You know it’s a good year for cinema when a film like The Post is an underdog during awards season; this despite a pedigree that boasts the first collaboration between Steven Spielberg, Meryl Streep, and Tom Hanks. The latest film from Spielberg, coming to our theaters mere weeks before his next (Ready Player One is due at the end of March), moves and feels like the work of a younger filmmaker, but with the blocking and staging of a veteran. It is timely and urgent though set in the past, with a thrilling energy that can escape those films that brazenly engage with capital-S “significant” themes.
The story revolves around the procurement and subsequent publication of what would come to be known as The Pentagon Papers, a study commissioned by the Department of Defense (under Robert McNamara) about the Vietnam War, which revealed that four administrations basically felt that the war was unwinnable but to withdraw troops and admit defeat was too great a cost— a crushing, unprecedented humiliation that would permanently damage the morale and spirit of the nation that had already lost so many lives of young men to the conflict. At the same time, The Washington Post owner and publisher Kay Graham (Streep) has taken the company public so she can keep the paper afloat with the accompanying cash injection, but publishing the Papers may endanger the deal.
It’s not difficult to see the heady themes this film traffics in, nor its timeliness: with journalism and truth under attack in the Times of Trump, the story goes that when Spielberg got a hold of this script (by Liz Hannah and Josh Singer), he fast-tracked the project and got the casting department working immediately so that it could go into production as soon as possible. They were able to assemble a murderer’s row of talented actors while scoring the coup of getting both Streep and Hanks. Sarah Paulson, Matthew Rhys, Tracy Letts, Carrie Coon, Bradley Whitford, Bob Odenkirk, David Cross, Alison Brie, Michael Stuhlbarg (who seems to be this year’s Most Visible Player—he’s also in fine form in Fargo Season 3, Call Me By Your Name and The Shape of Water), Bruce Greenwood, Jesse Plemons, and Zach Woods. Such a deep bench has made for some unintentional tie-ins: there’s the Mr. Show reunion of Odenkirk and Cross, the real-life husband-wife team of Letts and Coon, Coon and Stuhlbarg were in the same season of Fargo, Odenkirk and Plemons are both alums of Breaking Bad (and Plemons has also been in Fargo). Bruce Greenwood plays McNamara and has also played JFK. Amazingly, all these people get moments to shine, little solo parts that show why they were cast. But not to knock awesome sequences where multiple characters are talking to, at, and over one another in a frenzy of research and work, because those scenes sing too.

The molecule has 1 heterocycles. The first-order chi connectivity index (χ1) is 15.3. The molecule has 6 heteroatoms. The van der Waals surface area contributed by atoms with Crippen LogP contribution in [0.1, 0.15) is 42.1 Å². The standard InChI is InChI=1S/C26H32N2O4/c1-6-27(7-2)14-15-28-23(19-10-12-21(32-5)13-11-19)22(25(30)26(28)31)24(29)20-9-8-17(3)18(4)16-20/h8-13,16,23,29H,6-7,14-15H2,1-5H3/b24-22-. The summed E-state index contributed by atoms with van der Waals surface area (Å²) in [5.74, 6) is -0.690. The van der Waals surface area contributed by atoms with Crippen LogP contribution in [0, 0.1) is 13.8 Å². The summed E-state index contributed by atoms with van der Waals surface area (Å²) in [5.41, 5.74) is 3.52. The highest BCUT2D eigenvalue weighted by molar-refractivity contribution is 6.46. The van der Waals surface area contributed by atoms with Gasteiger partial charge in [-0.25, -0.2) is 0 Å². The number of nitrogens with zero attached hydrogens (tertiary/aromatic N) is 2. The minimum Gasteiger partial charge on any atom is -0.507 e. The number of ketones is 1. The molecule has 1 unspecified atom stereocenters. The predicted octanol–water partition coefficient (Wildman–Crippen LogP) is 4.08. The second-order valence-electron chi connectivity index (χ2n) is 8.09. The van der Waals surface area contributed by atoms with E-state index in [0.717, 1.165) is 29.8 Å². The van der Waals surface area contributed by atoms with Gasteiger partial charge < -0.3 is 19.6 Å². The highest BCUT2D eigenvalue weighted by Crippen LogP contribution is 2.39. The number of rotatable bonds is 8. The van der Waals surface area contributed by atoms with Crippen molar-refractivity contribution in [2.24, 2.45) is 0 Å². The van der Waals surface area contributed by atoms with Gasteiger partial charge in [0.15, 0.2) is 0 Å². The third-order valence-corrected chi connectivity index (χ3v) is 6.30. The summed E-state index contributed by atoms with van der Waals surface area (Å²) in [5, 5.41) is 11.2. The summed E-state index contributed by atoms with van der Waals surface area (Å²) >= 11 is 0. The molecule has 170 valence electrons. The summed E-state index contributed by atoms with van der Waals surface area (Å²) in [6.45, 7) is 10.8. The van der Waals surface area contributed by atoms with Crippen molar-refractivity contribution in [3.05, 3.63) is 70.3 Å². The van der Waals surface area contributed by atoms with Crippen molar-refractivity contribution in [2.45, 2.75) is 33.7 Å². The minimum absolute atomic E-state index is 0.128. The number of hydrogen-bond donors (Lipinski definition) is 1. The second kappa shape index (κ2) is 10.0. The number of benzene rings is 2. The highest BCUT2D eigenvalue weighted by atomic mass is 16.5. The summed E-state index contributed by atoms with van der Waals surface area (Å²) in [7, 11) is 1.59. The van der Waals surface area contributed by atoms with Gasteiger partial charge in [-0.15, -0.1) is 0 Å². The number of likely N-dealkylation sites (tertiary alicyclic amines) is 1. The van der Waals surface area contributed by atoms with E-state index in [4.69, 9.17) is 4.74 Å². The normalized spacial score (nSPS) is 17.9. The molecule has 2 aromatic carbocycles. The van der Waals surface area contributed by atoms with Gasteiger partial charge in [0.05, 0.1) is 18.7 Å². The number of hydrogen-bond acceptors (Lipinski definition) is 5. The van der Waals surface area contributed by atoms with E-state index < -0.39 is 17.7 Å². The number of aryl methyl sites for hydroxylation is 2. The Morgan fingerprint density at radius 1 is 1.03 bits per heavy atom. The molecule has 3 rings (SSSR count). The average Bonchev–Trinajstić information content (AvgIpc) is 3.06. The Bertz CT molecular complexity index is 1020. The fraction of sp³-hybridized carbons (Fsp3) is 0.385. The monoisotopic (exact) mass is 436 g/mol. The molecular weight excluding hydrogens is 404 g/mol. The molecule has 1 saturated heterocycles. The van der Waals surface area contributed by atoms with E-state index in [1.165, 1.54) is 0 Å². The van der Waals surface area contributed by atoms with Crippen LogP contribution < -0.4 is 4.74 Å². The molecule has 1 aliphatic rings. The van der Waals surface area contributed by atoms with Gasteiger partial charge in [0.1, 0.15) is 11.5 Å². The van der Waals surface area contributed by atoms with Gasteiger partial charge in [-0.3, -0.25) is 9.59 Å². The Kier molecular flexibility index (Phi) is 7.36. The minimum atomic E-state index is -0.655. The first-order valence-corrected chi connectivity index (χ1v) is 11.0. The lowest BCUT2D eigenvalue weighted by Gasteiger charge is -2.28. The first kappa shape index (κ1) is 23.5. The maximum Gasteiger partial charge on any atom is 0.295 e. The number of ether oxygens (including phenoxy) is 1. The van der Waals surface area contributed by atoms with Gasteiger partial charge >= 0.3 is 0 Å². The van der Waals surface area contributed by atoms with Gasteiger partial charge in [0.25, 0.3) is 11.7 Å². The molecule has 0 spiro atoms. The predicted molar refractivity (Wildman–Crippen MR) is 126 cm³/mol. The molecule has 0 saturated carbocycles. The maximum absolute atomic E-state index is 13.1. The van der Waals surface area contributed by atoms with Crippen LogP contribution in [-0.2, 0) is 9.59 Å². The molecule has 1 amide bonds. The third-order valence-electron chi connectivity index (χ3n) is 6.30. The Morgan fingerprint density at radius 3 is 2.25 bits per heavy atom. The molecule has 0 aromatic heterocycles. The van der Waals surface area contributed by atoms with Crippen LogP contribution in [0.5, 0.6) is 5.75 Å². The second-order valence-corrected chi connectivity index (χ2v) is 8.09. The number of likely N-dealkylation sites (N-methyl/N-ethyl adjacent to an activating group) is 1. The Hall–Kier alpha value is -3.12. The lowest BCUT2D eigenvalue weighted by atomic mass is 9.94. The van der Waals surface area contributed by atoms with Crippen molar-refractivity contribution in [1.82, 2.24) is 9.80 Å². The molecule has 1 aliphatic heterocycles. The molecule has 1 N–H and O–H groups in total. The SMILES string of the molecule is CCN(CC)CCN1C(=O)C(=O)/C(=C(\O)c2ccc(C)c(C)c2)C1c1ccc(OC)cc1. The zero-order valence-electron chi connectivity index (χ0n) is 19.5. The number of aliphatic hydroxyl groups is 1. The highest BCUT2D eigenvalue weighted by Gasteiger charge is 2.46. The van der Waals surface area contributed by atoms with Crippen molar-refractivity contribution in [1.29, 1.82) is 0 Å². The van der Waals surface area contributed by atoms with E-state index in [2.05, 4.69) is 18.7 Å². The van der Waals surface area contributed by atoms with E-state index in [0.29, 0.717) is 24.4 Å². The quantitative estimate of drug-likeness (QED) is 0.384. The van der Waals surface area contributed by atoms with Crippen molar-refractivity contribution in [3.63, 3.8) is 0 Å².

It will come as no surprise that Streep outshines everyone. Streep’s impeccability tends to get taken for granted these days. She’s always so good, it’s her default state, and for her to be noticed now requires something outsized like a new accent or an unexpected genre turn (still waiting for her to do an A24 art-horror film). She is amazing as Kay Graham, a woman who, though the paper has been in her family her whole life, never expected to find herself in the position of running it, as well as being responsible for the livelihood of all its employees. Streep’s best moments are silent, microexpressions and body language, deft little touches that speak so much about being a woman in what used to be perceived as a man’s world. Her Kay Graham is not a feminist firebrand from the onset; as she explains (and Sarah Paulson underlines in her standout scene putting her husband [Hanks] in his place), she had to find that take-charge persona, that voice, under the trappings of the roles she had played and was expected to play in those decades: daughter, wife, hostess, socialite. She plays that uncertainty and trepidation flawlessly, heartbreakingly. And then to see it bloom into confidence and resolve makes the result so much sweeter.
Spielberg and cinematographer Janusz Kaminski occasionally go for a very direct statement with some shots, as with Graham about to enter a bank’s boardroom, female secretaries barred from entry, or when she descends the steps of the Supreme Court, drawing reverential gazes from the women lining her path. It may not be subtle, but it’s effective, and paired with John Williams’ score, it hammers home emotionally, as well. There’s also another exquisite sequence where Kaminski frames Graham in a shot surrounded by men leering like vultures as she makes a pivotal decision none of the men feel she is qualified to make.
The film is also a love letter to the glory days of the newspaper industry, with loving, almost fetishistic shots of typesetting, pneumatic tubes, giant printers, and rotary phones. One sequence features The Important Article being handed to the copy editor, whose first move is to strike the first sentence. Harsh but accurate.
The Post does feel like a great group project that everyone involved felt was important. While it’s got those aforementioned heady themes to address, it doesn’t trample over its characters to make those points. It happens naturally and serves as an inspiration definitely needed in a time when the value of truth is somehow being questioned by small minds who are loud and boorish.